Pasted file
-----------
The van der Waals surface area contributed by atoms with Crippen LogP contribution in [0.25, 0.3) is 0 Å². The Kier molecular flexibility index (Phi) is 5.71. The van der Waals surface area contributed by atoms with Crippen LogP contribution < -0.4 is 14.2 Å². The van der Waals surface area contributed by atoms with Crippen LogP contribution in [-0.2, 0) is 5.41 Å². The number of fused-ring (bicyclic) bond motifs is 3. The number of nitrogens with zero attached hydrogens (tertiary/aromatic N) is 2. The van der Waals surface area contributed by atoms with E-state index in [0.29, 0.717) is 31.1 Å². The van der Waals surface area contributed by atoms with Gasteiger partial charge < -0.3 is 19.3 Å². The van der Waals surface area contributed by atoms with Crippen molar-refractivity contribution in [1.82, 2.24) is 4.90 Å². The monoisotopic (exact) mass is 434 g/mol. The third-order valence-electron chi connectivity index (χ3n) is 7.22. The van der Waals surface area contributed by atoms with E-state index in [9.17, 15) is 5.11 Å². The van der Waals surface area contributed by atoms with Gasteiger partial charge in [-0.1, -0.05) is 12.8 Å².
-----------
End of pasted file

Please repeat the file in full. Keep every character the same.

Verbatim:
The van der Waals surface area contributed by atoms with Crippen LogP contribution in [0.25, 0.3) is 0 Å². The Kier molecular flexibility index (Phi) is 5.71. The van der Waals surface area contributed by atoms with Crippen LogP contribution < -0.4 is 14.2 Å². The van der Waals surface area contributed by atoms with Crippen LogP contribution in [-0.2, 0) is 5.41 Å². The number of fused-ring (bicyclic) bond motifs is 3. The number of nitrogens with zero attached hydrogens (tertiary/aromatic N) is 2. The van der Waals surface area contributed by atoms with E-state index in [0.29, 0.717) is 31.1 Å². The van der Waals surface area contributed by atoms with Gasteiger partial charge < -0.3 is 19.3 Å². The van der Waals surface area contributed by atoms with Crippen molar-refractivity contribution in [1.82, 2.24) is 4.90 Å². The monoisotopic (exact) mass is 434 g/mol. The third-order valence-electron chi connectivity index (χ3n) is 7.22. The van der Waals surface area contributed by atoms with E-state index in [9.17, 15) is 5.11 Å². The van der Waals surface area contributed by atoms with Gasteiger partial charge in [-0.1, -0.05) is 12.8 Å².